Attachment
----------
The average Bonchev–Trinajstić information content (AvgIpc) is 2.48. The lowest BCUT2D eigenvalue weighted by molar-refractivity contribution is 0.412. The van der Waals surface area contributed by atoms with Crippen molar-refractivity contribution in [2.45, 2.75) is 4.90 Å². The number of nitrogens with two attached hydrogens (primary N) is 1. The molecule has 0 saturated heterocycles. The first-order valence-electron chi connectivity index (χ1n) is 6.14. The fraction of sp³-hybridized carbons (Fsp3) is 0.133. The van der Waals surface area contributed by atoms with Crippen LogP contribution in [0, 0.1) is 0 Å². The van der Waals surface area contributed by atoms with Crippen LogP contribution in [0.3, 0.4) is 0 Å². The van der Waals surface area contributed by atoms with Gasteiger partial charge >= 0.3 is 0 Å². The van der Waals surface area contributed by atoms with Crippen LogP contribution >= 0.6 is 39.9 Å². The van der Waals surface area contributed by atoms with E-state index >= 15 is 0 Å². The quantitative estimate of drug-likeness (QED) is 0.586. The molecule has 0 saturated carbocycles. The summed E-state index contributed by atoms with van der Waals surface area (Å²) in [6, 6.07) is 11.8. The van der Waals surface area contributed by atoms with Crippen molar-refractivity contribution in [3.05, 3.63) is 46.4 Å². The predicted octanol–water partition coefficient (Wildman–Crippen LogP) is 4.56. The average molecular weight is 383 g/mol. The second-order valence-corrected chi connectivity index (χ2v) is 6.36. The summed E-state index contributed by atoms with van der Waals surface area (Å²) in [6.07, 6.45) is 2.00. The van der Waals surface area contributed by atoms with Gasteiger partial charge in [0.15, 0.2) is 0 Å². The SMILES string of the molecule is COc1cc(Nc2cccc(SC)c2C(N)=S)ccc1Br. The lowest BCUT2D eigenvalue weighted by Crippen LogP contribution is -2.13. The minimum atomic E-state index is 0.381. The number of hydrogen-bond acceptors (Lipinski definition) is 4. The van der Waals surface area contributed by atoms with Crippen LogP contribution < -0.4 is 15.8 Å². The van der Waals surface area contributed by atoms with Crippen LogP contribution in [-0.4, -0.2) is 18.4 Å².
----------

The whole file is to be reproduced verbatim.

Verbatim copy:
The average Bonchev–Trinajstić information content (AvgIpc) is 2.48. The lowest BCUT2D eigenvalue weighted by molar-refractivity contribution is 0.412. The van der Waals surface area contributed by atoms with Crippen molar-refractivity contribution in [2.45, 2.75) is 4.90 Å². The number of nitrogens with two attached hydrogens (primary N) is 1. The molecule has 0 saturated heterocycles. The first-order valence-electron chi connectivity index (χ1n) is 6.14. The fraction of sp³-hybridized carbons (Fsp3) is 0.133. The van der Waals surface area contributed by atoms with Crippen LogP contribution in [0, 0.1) is 0 Å². The van der Waals surface area contributed by atoms with Crippen LogP contribution in [0.3, 0.4) is 0 Å². The van der Waals surface area contributed by atoms with Gasteiger partial charge >= 0.3 is 0 Å². The van der Waals surface area contributed by atoms with Crippen LogP contribution >= 0.6 is 39.9 Å². The van der Waals surface area contributed by atoms with E-state index >= 15 is 0 Å². The quantitative estimate of drug-likeness (QED) is 0.586. The molecule has 0 saturated carbocycles. The summed E-state index contributed by atoms with van der Waals surface area (Å²) in [6, 6.07) is 11.8. The van der Waals surface area contributed by atoms with Crippen molar-refractivity contribution in [3.05, 3.63) is 46.4 Å². The predicted octanol–water partition coefficient (Wildman–Crippen LogP) is 4.56. The average molecular weight is 383 g/mol. The second-order valence-corrected chi connectivity index (χ2v) is 6.36. The summed E-state index contributed by atoms with van der Waals surface area (Å²) in [6.07, 6.45) is 2.00. The van der Waals surface area contributed by atoms with Gasteiger partial charge in [0.15, 0.2) is 0 Å². The SMILES string of the molecule is COc1cc(Nc2cccc(SC)c2C(N)=S)ccc1Br. The lowest BCUT2D eigenvalue weighted by Crippen LogP contribution is -2.13. The minimum atomic E-state index is 0.381. The number of hydrogen-bond acceptors (Lipinski definition) is 4. The van der Waals surface area contributed by atoms with Crippen LogP contribution < -0.4 is 15.8 Å². The van der Waals surface area contributed by atoms with Crippen LogP contribution in [-0.4, -0.2) is 18.4 Å².